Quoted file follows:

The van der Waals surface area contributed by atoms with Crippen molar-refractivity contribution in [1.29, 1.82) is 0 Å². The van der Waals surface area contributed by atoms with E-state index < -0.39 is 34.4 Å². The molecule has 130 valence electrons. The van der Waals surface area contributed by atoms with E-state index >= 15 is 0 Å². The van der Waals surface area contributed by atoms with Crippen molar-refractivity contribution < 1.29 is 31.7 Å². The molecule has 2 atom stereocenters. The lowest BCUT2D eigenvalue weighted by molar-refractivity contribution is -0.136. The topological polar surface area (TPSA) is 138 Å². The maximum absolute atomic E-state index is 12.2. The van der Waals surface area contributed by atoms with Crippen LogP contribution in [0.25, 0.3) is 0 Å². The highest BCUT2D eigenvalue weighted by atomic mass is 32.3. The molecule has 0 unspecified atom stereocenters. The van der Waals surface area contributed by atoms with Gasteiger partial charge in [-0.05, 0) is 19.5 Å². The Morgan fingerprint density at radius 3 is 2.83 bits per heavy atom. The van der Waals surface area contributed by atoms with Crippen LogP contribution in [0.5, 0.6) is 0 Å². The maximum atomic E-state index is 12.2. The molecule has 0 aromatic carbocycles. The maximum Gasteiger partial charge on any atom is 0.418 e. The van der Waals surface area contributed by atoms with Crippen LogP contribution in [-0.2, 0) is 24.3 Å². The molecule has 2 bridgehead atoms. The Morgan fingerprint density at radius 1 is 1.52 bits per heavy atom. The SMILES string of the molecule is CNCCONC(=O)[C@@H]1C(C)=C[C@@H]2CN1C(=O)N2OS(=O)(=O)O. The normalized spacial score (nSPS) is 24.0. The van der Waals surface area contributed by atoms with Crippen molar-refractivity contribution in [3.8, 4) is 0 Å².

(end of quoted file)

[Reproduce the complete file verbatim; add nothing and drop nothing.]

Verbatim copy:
The van der Waals surface area contributed by atoms with Crippen molar-refractivity contribution in [1.29, 1.82) is 0 Å². The van der Waals surface area contributed by atoms with E-state index < -0.39 is 34.4 Å². The molecule has 130 valence electrons. The van der Waals surface area contributed by atoms with E-state index >= 15 is 0 Å². The van der Waals surface area contributed by atoms with Crippen molar-refractivity contribution < 1.29 is 31.7 Å². The molecule has 2 atom stereocenters. The lowest BCUT2D eigenvalue weighted by molar-refractivity contribution is -0.136. The topological polar surface area (TPSA) is 138 Å². The maximum absolute atomic E-state index is 12.2. The van der Waals surface area contributed by atoms with Crippen LogP contribution in [0.25, 0.3) is 0 Å². The highest BCUT2D eigenvalue weighted by atomic mass is 32.3. The molecule has 0 unspecified atom stereocenters. The van der Waals surface area contributed by atoms with Gasteiger partial charge in [-0.05, 0) is 19.5 Å². The Morgan fingerprint density at radius 3 is 2.83 bits per heavy atom. The van der Waals surface area contributed by atoms with Crippen LogP contribution in [0.5, 0.6) is 0 Å². The maximum atomic E-state index is 12.2. The molecule has 0 aromatic carbocycles. The maximum Gasteiger partial charge on any atom is 0.418 e. The van der Waals surface area contributed by atoms with Crippen LogP contribution in [-0.2, 0) is 24.3 Å². The molecule has 2 bridgehead atoms. The Morgan fingerprint density at radius 1 is 1.52 bits per heavy atom. The SMILES string of the molecule is CNCCONC(=O)[C@@H]1C(C)=C[C@@H]2CN1C(=O)N2OS(=O)(=O)O. The normalized spacial score (nSPS) is 24.0. The van der Waals surface area contributed by atoms with Crippen molar-refractivity contribution in [3.8, 4) is 0 Å².